Crosstalk between the cGAS DNA sensor and beclin-1 autophagy protein shapes innate antimicrobial immune responses

Qiming Liang, Gil Ju Seo, Youn Jung Choi, Mi Jeong Kwak, Jianning Ge, Mary A. Rodgers, Mude Shi, Benjamin J. Leslie, Karl Peter Hopfner, Taekjip Ha, Byung Ha Oh, Jae U. Jung

Research output: Contribution to journalArticlepeer-review


Robust immune responses are essential for eliminating pathogens but must be metered to avoid prolonged immune activation and potential host damage. Upon recognition of microbial DNA, the cytosolic DNA sensor cyclic GMP-AMP (cGAMP) synthetase (cGAS) produces the second messenger cGAMP to initiate the stimulator of interferon genes (STING) pathway and subsequent interferon (IFN) production. We report that the direct interaction between cGAS and the Beclin-1 autophagy protein not only suppresses cGAMP synthesis to halt IFN production upon double-stranded DNA (dsDNA) stimulation or herpes simplex virus-1 infection, but also enhances autophagy-mediated degradation of cytosolic pathogen DNA to prevent excessive cGAS activation and persistent immune stimulation. Specifically, this interaction releases Rubicon, a negative autophagy regulator, from the Beclin-1 complex, activating phosphatidylinositol 3-kinase class III activity and thereby inducing autophagy to remove cytosolic pathogen DNA. Thus, the cGAS-Beclin-1 interaction shapes innate immune responses by regulating both cGAMP production and autophagy, resulting in well-balanced antimicrobial immune responses.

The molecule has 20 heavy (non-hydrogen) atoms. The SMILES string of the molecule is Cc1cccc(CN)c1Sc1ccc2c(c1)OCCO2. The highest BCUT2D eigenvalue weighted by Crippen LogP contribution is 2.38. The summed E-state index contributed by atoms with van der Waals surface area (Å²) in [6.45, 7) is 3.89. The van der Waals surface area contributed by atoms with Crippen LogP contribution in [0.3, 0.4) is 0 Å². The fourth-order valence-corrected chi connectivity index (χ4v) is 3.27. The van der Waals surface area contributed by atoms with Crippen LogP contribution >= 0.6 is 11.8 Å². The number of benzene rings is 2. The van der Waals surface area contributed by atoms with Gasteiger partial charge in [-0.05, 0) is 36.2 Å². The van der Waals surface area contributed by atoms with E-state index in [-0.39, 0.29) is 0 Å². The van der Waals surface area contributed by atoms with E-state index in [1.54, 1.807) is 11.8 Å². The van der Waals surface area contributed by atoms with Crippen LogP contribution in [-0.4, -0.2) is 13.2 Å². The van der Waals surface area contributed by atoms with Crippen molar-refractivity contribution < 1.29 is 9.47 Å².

Original languageEnglish (US)
Pages (from-to)228-238
Number of pages11
JournalCell Host and Microbe
Issue number2
StatePublished - Feb 12 2014

ASJC Scopus subject areas

  • Parasitology
  • Microbiology
  • Virology


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